Pot Roast: ?? re cooking brisket v. chuck
I just bought my first first brisket.
Can I marinate it, sear and brown it, then braise it the same as I would a chuck roast?
Anything I ought to know?
My most yummy brisket recipe calls for no marinating and no searing, just low, slow oven-braising. And it always receives rave reviews -- tender and SOOOO tasty!
3 very large cloves of garlic, finely chopped
1 whole brisket (approx. 6-7 pounds), patted dry with paper towel
½ tablespoon kosher salt
Freshly ground black pepper
3 pounds yellow onions, halved and sliced
4 medium carrots, sliced into 1-inch thick rounds
3 large ribs of celery, sliced into 1-inch pieces
4 bay leaves
2 bottles Heinz chili sauce
2 12-oz. bottles good quality dark beer
Preheat oven to 325°
Rub chopped garlic onto both sides of the brisket. Sprinkle with salt and ground pepper.
Spread onions, carrots and celery in a roasting pan. Place the meat over the vegetables. Put two bay leaves under the meat and two on top of the meat.
Combine chili sauce and beer in a large bowl. Carefully pour mixture over meat.
Cover the pan tightly with aluminum foil and braise in oven for 4 hours. Remove from oven, remove foil and allow meat to cool for about 20 minutes. Remove all remaining visible fat from the meat, then slice the meat against the grain.
Strain liquid into a fat separator and pour off fat. Add the de-fatted liquid and vegetables from pan to a saucepan or large bowl. Using an immersion blender, puree some of the vegetables, leaving some in large pieces for texture. Put the sliced meat into an ovenproof casserole dish. Cover meat with gravy. Cover and reheat. This dish is even better the following day.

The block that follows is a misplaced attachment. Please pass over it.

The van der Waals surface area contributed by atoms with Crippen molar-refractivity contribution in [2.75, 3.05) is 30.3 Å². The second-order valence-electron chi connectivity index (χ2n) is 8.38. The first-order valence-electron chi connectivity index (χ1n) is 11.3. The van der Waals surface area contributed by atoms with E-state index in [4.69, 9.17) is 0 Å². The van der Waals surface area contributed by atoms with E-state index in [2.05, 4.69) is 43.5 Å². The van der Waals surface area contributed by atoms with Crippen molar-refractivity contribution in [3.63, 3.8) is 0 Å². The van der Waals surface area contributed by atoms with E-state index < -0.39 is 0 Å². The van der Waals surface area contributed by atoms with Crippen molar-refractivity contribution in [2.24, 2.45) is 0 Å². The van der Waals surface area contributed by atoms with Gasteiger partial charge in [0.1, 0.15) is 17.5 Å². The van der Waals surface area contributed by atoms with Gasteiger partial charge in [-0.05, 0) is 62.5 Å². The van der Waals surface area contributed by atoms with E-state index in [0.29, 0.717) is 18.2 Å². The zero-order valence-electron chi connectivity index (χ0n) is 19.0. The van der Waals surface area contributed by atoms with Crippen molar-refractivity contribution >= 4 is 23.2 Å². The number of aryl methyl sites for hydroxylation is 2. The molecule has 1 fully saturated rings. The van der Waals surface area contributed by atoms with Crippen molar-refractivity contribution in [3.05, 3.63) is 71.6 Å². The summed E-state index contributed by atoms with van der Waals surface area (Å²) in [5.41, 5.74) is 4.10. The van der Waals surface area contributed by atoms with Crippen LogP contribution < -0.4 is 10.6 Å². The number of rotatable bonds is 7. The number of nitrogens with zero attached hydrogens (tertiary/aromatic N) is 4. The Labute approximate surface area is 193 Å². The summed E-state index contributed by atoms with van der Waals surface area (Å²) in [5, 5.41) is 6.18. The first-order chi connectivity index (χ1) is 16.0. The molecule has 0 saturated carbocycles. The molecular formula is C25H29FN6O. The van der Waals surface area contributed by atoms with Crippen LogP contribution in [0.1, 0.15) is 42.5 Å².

How large is your brisket? A real whole brisket (usually sold in a cryovac bag) runs 11 pounds or more. The 6-7 lb. "whole" brisket that CindyJ describes is probably a whole flat cut, with the fattier point cut removed. The flat cut is leaner and easier to slice, and is usually what is sold in supermarkets or by most butchers. Also, most supermarkets trim the brisket to the usual 1/4-inch of fat, which is not enough to baste, moisten and flavor the brisket during the very long cooking.
I agree that it is not necessary to sear a brisket as you would a chuck roast. I also don't think you need to marinate, as you would a flank steak, for example. Brisket is full-flavored on its own, and will also pick up loads of flavor during the hours of braising in a flavorful liquid. (Obviously, if you were going to BBQ the brisket it would be a whole different story, necessitating a very flavorful spicy rub.)
The chili-beer recipe is a good model. You definitely want lots of garlic and loads of onions. I also like celery and carrots, some people like the taste that bell pepper adds, and I sometimes add zucchini and mushrooms for more bulk. For the moisture, you could go with wine and chicken or beef stock or broth, and throwing in a packet of that dried onion soup/dip mix isn't unheard of.